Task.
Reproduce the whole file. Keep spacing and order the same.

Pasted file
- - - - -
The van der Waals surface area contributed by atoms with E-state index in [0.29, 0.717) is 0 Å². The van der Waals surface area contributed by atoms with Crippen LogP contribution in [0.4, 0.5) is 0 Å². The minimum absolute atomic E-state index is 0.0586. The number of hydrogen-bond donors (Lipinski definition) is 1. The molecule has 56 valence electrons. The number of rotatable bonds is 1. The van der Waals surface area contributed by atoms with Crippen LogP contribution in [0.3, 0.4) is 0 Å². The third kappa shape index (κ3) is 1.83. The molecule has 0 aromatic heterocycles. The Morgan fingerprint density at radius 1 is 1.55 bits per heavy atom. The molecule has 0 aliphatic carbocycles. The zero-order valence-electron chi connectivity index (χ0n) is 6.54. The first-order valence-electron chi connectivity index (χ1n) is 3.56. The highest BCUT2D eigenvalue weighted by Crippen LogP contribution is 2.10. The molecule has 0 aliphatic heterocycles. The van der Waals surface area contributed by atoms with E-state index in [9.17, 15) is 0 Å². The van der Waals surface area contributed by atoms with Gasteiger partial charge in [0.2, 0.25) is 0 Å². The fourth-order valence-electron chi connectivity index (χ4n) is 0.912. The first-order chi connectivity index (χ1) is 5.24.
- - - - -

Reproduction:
The van der Waals surface area contributed by atoms with E-state index in [0.29, 0.717) is 0 Å². The van der Waals surface area contributed by atoms with Crippen LogP contribution in [0.4, 0.5) is 0 Å². The minimum absolute atomic E-state index is 0.0586. The number of hydrogen-bond donors (Lipinski definition) is 1. The molecule has 56 valence electrons. The number of rotatable bonds is 1. The van der Waals surface area contributed by atoms with Crippen LogP contribution in [0.3, 0.4) is 0 Å². The third kappa shape index (κ3) is 1.83. The molecule has 0 aromatic heterocycles. The Morgan fingerprint density at radius 1 is 1.55 bits per heavy atom. The molecule has 0 aliphatic carbocycles. The zero-order valence-electron chi connectivity index (χ0n) is 6.54. The first-order valence-electron chi connectivity index (χ1n) is 3.56. The highest BCUT2D eigenvalue weighted by Crippen LogP contribution is 2.10. The molecule has 0 aliphatic heterocycles. The van der Waals surface area contributed by atoms with E-state index in [9.17, 15) is 0 Å². The van der Waals surface area contributed by atoms with Gasteiger partial charge in [0.2, 0.25) is 0 Å². The fourth-order valence-electron chi connectivity index (χ4n) is 0.912. The first-order chi connectivity index (χ1) is 5.24.